fellow men as evidenced by untir-
officer, ond: Sheila Camp as clerk;
Held in Grover, Kings Mountain
oo Ew rose
VOL. 108 NO. 49 Thursday, December 12, 1991 Kings Mountain, N Z
GROVER - A new era in town
politics was inaugurated Tuesday
night with the swearing-in of new
Mayor Ronald Queen.
Town Clerk Sheila R. Camp ad-
ministered the oath to Queen and
to Commissioners Sandra Ellis,
who was elected Mayor pro tem by
unanimous action of the board, and
new members Jack Herndon and
Outgoing veteran Mayor Bill
McCarter opened the meeting
which was moved from the council
chambers to the Community
Building due to the crowds, which
included families of the elected of-
An executive session with the
two city police officers and clerk
was held for an hour after the
swearing-in ceremony and Queen
rapped the gavel for the first time
as mayor at 8 p.m. The five board
members and Queen signed a
framed resolution honoring the
‘services of McCarter, who had
served the town for a total of 34
years, first as council member and
then as mayor. They cited
McCarter's leadership in the imple-
mentation of the long-awaited sew-
er system and in other improve-
ments, including the building of
the addition to town hall, and
praised him for his professional-
ism, character and concern for his
turned over operation of the Grover
Cemetery to the town maintenance
department, which includes
Commissioner Jim Howell, certify-
ing a letter to the former superin-
See Grover, 14-A
Help fill the stocking
Daughters of Wesley Class,
Central United Methodist Church,
Contributions are beginning to
come in for the Kings Mountain
Empty Stocking Fund but many
more are needed.
To date, $525 has been given.
Chairman Margaret Dilling
urges businesses, civic clubs,
churches, individuals and others to
give generously. Donations should
be given as soon as possible be-
cause Mrs. Dilling and her com-
mittee must purchase supplies by
the end of next week in order to
deliver them the weekend before
All donations to the fund are
used to purchase food, clothing,
and other necessities for needy
families in the Greater Kings
bers B.S. Peeler, Shearra Mi
Mayor Kyle Smith, left, administers the oath of office to new Board 1 of Education members Shearra
Miller and B. S. Peeler.
Board make-up could change
Reorganization of the Board of Education could be
on the agenda as early as January, new Chairman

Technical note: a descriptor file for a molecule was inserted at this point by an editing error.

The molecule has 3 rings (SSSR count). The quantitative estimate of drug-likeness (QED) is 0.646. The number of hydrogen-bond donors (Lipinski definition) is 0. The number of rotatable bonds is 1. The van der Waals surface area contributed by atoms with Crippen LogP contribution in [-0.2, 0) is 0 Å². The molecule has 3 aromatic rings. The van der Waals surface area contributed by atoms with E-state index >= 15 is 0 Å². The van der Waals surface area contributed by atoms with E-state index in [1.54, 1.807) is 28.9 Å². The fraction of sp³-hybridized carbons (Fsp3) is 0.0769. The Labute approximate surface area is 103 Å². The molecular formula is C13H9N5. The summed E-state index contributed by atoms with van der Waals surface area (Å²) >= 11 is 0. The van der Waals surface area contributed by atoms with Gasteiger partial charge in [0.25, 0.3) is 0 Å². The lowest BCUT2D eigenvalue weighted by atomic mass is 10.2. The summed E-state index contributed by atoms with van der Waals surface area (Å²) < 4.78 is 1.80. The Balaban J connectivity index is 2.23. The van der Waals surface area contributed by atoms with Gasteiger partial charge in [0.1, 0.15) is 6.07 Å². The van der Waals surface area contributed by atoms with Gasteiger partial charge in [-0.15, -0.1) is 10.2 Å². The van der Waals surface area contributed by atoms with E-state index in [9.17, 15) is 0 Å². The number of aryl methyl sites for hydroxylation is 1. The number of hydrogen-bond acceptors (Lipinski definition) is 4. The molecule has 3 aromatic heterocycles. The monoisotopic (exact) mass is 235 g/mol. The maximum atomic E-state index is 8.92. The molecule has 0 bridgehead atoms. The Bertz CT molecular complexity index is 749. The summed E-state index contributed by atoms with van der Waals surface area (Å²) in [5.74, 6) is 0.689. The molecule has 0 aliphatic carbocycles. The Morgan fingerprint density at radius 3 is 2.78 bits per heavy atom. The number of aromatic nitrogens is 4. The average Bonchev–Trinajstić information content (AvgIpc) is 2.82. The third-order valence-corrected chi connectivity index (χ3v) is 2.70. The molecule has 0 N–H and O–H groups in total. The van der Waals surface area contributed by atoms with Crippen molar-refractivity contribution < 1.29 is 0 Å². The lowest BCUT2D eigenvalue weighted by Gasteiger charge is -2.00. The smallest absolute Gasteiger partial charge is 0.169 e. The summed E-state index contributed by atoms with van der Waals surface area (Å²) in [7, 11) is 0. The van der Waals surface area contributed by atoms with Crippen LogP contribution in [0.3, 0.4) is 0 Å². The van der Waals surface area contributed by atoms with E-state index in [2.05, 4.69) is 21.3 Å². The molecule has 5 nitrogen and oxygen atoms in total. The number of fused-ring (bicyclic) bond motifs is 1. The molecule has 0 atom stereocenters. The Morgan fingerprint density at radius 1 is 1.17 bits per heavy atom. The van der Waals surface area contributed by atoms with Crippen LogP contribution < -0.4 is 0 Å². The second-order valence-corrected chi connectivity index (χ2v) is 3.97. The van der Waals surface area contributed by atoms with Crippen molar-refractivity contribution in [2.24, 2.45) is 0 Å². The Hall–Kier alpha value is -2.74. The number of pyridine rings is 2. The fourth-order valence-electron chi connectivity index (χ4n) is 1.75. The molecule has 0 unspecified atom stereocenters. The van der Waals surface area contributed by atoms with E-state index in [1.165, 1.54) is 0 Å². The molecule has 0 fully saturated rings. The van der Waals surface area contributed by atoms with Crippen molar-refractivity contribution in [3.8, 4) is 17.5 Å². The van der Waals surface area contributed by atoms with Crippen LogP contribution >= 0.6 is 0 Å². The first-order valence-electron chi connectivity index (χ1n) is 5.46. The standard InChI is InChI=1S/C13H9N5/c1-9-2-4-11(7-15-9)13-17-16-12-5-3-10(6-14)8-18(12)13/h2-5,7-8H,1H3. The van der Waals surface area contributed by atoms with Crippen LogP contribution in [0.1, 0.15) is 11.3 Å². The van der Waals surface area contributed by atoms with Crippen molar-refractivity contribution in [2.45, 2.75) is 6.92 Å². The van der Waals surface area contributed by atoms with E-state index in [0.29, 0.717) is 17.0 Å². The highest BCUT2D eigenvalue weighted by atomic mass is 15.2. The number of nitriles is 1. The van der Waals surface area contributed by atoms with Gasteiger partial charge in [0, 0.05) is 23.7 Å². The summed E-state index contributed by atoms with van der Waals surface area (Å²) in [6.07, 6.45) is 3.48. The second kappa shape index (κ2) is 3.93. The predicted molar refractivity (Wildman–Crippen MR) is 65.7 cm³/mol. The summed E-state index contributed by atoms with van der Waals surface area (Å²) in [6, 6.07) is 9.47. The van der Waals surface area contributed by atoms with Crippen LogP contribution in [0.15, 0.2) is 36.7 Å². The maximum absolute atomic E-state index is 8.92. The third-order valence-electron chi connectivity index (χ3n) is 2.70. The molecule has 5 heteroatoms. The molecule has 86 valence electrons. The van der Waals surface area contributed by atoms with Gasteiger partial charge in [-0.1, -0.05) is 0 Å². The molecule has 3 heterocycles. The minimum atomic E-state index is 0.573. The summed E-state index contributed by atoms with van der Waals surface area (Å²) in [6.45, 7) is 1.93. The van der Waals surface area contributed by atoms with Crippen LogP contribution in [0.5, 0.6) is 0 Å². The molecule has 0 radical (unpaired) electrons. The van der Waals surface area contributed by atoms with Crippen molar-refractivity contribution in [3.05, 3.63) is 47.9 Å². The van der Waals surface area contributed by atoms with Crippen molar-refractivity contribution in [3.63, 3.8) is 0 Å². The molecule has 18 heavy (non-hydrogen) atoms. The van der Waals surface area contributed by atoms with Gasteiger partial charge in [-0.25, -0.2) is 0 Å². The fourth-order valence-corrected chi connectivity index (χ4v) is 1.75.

Ronnie Hawkins said this week after the subject was
raised again by outside-district representative Billy
Howze Monday night.
Howze said he is concerned that the present make-
up of the board doesn't accurately reflect the com-
munities it serves.
Currently, Howze, of Grover, and Hawkins, of
Countryside Road, represent the outside district, or
54% of the school total population, and new mem-
tion comes up in two years when terms of Mauney,
Houze and Hawkins will be up. McRae said it used
to be that three seats were allowed for 60% of the
population and at the time of school consolidation
there were more people living inside the city limits
than outside. Now, he said, more and more people are
locating in the rural areas.
McRae said he has talked with county planner Bill
McCarter to obtain the population figures based on
the way the county designates 911 area.
Hawkins said after the swearing-in ceremony
Monday it could be as long as four years or as short
as two before the board would implement a new
change. "We've batted this shift in population theory
about from time to time. The board has the authority
to adjust seat numbers and the way we are elected. "
Hawkins Siggenss the board could change the
two years, Hawkins said it may be ideal to designate
her seat as At-Large, since two new members just
went on the board representing inside-city residents.
Although everyone can vote in the school board elec-
tions, the change would allow more people to run for
With Mrs. Maunes y ‘s term coming up for reelection in 3
Mountain area. No money is used
for overhead because members of
the committee donate their time
and gasoline expenses to purchase
and deliver the items.
Mail your donation to the Empty
Stocking Fund, P.O. Box 1461,
Kings Mountain, N.C. 28086, or
deposit it into the Empty Stocking
Fund account at Home Federal
Savings Bank. You may make do-
nations in honor or in memory of
someone, or may make anonymous
Gary and Mary Jo Stewart, in
honor of Harold Wells, $50.
Helen C. Hendricks, $100.
Geraldine D. Werner, $50.
John and Eunice Schanewolf,
Demetri and Anne Pouchak,
Katharine S. Mauney, $50.
Arthur and Joan Little, $25.
Timms Furniture, $100.
Mary C. Wilson, $15.
Kings Mountain People
Kyle Smith has interjected his
own style and personality in the
As the first chief executive in
the new city manager/council form
of government, Smith's job was a
Public Relations role that he rel-
ished the past four years.
December 17, "His honor" will
give up the gavel to Scott Neisler,
who has served as councilman
from the old Ward 6 for two years.
"I can't see Kings Mountain go-
ing anywhere but up and you can
bet I'll be in there working but in a
different role,” said the versatile
Smith, who was among the first
volunteers when the literacy pro-
gram began at Mauney Library
and loves it. When his 55-year-old
student started reciting his ABC's
Kyle felt like he was seven feet
Smith led successful
tall. "It made me feel good," he
What are some of the goals he
would like to see happen in Kings
Mountain in the near future?
Annexation, which isn't simple,
and more people involvement in
During the Smith administration
there were several "firsts." The first
minority member of council; who
was also the first minority member
on the board of elections, will be
sworn December 17 along with